- Sustain – the most common pedal, sustaining notes for a lush, textural sound.
Do digital pianos come with pedals?
Not all of them. Some digital pianos include a sustain pedal – these often work with any piano, connected via 3/4" jack. Because they’re usually universal, you can buy any brand. Check out our selection of piano pedals here.
Can you connect a digital piano to your computer?
As mentioned earlier, digital pianos tend to offer a variety of connections. If you want to connect for recording purposes, most have a 3/4" jack output so you can record audio straight into an interface. Some have MIDI connections (requiring a MIDI-compatible interface) so you can tweak your sound after recording. Then there’s the option of USB or Bluetooth connectivity, which allows everything from sound tweaking to wireless MIDI recording – the short answer is yes!
What’s the best digital piano for classical music?
As most digital pianos have weighted key action and an 88-key range, you’re already half way there. But for classical, you’ll want high quality acoustic piano sounds, a responsive keybed and fully-functioning pedals too. This will allow you play with accurate articulation, which is crucial in classical music.
Roland developed their PHA key action specifically to cater for musicians looking for that classical piano experience. Ivory feel, extra-long and individually weighted keys offer a brilliant piano performance that’s perfect for classic music. Brands like Casio and Yamaha also offer top-notch design aimed at classical musicians; check out their Tri-Sensor Scaled Hammer Action II keyboards GH3 action keyboards respectively.
What’s the best digital piano for playing concerts?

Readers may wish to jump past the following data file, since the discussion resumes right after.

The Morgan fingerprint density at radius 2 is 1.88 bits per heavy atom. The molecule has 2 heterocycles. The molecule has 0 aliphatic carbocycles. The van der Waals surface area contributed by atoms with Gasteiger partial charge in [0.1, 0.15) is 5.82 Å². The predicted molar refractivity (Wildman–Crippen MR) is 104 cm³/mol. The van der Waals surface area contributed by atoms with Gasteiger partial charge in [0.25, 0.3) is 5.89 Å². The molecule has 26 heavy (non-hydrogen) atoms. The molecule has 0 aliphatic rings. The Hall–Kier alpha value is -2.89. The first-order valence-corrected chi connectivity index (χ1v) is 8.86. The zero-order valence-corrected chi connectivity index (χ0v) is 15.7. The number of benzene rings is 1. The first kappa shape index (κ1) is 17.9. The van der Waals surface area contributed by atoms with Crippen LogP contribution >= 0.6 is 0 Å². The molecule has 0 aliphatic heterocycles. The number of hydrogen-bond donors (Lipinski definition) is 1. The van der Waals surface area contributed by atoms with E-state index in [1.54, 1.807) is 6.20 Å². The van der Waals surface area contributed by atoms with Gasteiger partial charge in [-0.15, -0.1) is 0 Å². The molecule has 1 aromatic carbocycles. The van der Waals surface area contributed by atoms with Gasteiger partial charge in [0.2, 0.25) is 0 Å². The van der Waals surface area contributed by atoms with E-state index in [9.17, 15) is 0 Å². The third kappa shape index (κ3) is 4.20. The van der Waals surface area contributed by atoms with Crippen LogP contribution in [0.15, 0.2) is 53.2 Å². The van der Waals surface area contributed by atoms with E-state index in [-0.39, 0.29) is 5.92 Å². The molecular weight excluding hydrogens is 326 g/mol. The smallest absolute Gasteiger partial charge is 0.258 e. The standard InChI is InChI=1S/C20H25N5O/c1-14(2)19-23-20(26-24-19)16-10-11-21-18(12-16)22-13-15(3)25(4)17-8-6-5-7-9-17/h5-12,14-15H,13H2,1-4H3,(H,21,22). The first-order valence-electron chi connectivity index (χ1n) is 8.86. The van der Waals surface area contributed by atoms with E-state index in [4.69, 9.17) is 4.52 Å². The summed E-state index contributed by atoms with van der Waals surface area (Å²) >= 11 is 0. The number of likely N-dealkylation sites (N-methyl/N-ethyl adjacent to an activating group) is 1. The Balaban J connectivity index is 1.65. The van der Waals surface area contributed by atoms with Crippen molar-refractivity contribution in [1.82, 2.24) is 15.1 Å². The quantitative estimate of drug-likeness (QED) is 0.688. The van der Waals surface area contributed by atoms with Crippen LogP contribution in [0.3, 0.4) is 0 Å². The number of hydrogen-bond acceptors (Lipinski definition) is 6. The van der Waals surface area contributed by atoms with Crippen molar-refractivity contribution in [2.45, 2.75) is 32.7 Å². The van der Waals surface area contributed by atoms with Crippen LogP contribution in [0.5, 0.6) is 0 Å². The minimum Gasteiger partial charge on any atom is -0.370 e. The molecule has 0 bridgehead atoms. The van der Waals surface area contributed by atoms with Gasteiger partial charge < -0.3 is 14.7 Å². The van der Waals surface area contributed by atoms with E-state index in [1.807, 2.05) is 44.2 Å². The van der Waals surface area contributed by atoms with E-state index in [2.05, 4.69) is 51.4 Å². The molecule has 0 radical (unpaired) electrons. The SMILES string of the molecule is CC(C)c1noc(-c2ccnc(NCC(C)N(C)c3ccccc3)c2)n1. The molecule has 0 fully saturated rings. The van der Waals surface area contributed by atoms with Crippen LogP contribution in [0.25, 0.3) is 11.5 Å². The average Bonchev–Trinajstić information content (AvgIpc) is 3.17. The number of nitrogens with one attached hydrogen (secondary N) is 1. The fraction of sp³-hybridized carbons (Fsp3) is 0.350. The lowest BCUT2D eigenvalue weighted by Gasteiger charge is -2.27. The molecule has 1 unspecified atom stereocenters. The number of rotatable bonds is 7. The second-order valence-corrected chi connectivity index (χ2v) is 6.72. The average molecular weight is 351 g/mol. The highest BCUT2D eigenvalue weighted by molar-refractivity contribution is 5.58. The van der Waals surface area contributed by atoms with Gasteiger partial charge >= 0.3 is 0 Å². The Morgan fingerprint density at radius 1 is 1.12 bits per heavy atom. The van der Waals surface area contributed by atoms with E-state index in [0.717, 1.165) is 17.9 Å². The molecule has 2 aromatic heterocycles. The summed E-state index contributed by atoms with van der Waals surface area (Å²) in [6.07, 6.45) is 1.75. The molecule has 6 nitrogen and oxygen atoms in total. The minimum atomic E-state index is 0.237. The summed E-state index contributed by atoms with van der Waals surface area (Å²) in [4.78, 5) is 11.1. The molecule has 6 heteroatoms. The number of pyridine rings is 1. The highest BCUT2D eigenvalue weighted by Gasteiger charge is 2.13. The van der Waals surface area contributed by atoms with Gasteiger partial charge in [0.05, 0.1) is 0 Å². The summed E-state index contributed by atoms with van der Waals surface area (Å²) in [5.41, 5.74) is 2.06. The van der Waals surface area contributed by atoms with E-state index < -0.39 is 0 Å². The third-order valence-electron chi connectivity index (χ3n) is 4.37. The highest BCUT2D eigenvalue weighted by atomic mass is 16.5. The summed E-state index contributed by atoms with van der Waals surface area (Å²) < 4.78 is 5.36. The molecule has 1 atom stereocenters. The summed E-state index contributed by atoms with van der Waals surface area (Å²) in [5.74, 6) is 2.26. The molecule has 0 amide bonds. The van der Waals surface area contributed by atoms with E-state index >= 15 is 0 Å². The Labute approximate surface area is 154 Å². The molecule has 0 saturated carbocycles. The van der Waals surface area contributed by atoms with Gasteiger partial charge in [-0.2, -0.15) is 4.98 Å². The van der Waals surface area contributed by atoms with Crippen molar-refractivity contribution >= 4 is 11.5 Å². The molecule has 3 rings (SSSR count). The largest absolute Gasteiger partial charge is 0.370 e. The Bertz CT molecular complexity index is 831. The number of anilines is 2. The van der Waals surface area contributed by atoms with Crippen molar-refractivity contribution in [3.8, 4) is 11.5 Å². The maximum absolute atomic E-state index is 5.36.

For gigging pianists, a portable or stage piano will be best. These still offer authentic feel and sound, but are designed to be more compact and portable. They also tend to be easier to carry, pack in the car or take on public transport and compatible with most stands and connections. Roland’s FP range of digital pianos is ultra-popular for its simple interface, realistic sound & feel and its affordable price tag. At the top of the range, brands like Clavia Nord produce world-class offerings with heaps of professional features – a true investment.
What’s the best digital piano for beginners?
As mentioned above, brands like Korg, Casio and Roland produce great home and portable pianos with handy features and affordable price tags. This includes great connectivity, built-in metronome and backing tracks, authentic key action and simple interfaces. This makes them great for learning, both for children and adults, without busting the bank!
What’s the best digital piano for jazz & blues?
Look at options with more sounds on offer. If you’re playing jazz or blues, you might want a nice selection of organ, electric piano and clavinet sounds – think Herbie Hancock, Stevie Wonder, Chick Corea etc. Korg and Roland are known for their ultra-realistic sound engines that offer a comprehensive choice. Consider MIDI connectivity too – this will allow you to tweak your sound using a DAW on your computer or tablet.
What’s the lightest digital piano?
Here's a selection of some of the lightest digital pianos that we have on offer:
- Yamaha P121B – 10kg
- Casio CDP-130 – 10.8kg
- Yamaha P-45 – 11.5kg
- Casio PX-160 – 11.6kg
- Korg B1 – 11.8kg
- Roland FP30 – 14.1kg
Buying a piano on finance
Sometimes the cost of a digital piano can seem daunting but we make it easy for you to buy a piano on finance here at Andertons Music Co. We’ve got plenty of finance options available which you can read about by clicking here.
You can spread the cost of your purchase over a period of time instead of paying outright. We have both interest-bearing and interest-free options that you can use subject to status and a credit check by V12 finance.
Here’s an example of a 9-month finance deal.
If the item costs £1000 then you can take it away on a 9-month interest-free finance package. So, you would pay a minimum 10% deposit (£100) and then have £900 to re-pay over the 9 months. This would mean paying subsequent payments of £100 for 9 months.
Want to learn more?
If you've enjoyed this handy what's what, don't forget to check the rest of our buyers' guides here - you may just find something that interests you!
And if you haven't already, don't forget to check out our selection of keyboards and pianos. You should be feeling a little more informed about the digital pianos, stage pianos and synthesizers - go forth and browse!